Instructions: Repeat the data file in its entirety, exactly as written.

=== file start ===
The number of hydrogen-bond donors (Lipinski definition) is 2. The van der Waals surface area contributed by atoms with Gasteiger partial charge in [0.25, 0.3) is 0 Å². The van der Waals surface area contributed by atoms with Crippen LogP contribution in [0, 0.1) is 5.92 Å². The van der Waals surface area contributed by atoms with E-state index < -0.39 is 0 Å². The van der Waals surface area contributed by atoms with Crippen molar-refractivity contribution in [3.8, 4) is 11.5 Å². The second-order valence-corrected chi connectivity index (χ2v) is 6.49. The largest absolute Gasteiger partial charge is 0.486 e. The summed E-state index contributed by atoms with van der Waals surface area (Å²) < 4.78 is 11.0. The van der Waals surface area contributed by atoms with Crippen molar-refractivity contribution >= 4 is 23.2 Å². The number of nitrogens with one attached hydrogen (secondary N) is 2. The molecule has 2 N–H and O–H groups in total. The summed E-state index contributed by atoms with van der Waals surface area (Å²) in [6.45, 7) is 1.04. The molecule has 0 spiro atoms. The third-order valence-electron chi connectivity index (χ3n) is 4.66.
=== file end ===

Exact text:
The number of hydrogen-bond donors (Lipinski definition) is 2. The van der Waals surface area contributed by atoms with Gasteiger partial charge in [0.25, 0.3) is 0 Å². The van der Waals surface area contributed by atoms with Crippen LogP contribution in [0, 0.1) is 5.92 Å². The van der Waals surface area contributed by atoms with E-state index < -0.39 is 0 Å². The van der Waals surface area contributed by atoms with Crippen molar-refractivity contribution in [3.8, 4) is 11.5 Å². The second-order valence-corrected chi connectivity index (χ2v) is 6.49. The largest absolute Gasteiger partial charge is 0.486 e. The summed E-state index contributed by atoms with van der Waals surface area (Å²) < 4.78 is 11.0. The van der Waals surface area contributed by atoms with Crippen molar-refractivity contribution >= 4 is 23.2 Å². The number of nitrogens with one attached hydrogen (secondary N) is 2. The molecule has 2 N–H and O–H groups in total. The summed E-state index contributed by atoms with van der Waals surface area (Å²) in [6.45, 7) is 1.04. The molecule has 0 spiro atoms. The third-order valence-electron chi connectivity index (χ3n) is 4.66.